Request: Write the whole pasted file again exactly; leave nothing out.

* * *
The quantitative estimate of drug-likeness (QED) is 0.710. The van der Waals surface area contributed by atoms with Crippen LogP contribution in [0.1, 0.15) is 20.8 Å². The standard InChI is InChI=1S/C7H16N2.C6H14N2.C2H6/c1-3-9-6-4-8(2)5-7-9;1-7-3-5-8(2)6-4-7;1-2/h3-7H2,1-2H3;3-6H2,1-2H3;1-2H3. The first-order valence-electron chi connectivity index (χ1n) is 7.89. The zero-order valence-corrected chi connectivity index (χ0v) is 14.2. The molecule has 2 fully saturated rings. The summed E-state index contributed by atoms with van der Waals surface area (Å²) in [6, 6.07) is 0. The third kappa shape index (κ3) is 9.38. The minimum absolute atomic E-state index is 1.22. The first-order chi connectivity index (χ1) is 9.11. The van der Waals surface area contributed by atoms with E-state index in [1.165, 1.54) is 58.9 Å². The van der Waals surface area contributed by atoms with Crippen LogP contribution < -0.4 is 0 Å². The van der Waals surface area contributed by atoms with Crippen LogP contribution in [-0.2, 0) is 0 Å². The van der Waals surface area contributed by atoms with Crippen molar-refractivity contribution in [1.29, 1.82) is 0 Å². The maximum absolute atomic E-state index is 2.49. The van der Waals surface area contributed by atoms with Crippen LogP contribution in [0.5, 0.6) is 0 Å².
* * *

The quantitative estimate of drug-likeness (QED) is 0.710. The van der Waals surface area contributed by atoms with Crippen LogP contribution in [0.1, 0.15) is 20.8 Å². The standard InChI is InChI=1S/C7H16N2.C6H14N2.C2H6/c1-3-9-6-4-8(2)5-7-9;1-7-3-5-8(2)6-4-7;1-2/h3-7H2,1-2H3;3-6H2,1-2H3;1-2H3. The first-order valence-electron chi connectivity index (χ1n) is 7.89. The zero-order valence-corrected chi connectivity index (χ0v) is 14.2. The molecule has 2 fully saturated rings. The summed E-state index contributed by atoms with van der Waals surface area (Å²) in [6, 6.07) is 0. The third kappa shape index (κ3) is 9.38. The minimum absolute atomic E-state index is 1.22. The first-order chi connectivity index (χ1) is 9.11. The van der Waals surface area contributed by atoms with E-state index in [1.165, 1.54) is 58.9 Å². The van der Waals surface area contributed by atoms with Crippen LogP contribution < -0.4 is 0 Å². The van der Waals surface area contributed by atoms with Crippen LogP contribution in [-0.2, 0) is 0 Å². The van der Waals surface area contributed by atoms with Crippen molar-refractivity contribution in [1.29, 1.82) is 0 Å². The maximum absolute atomic E-state index is 2.49. The van der Waals surface area contributed by atoms with Crippen LogP contribution in [0.5, 0.6) is 0 Å².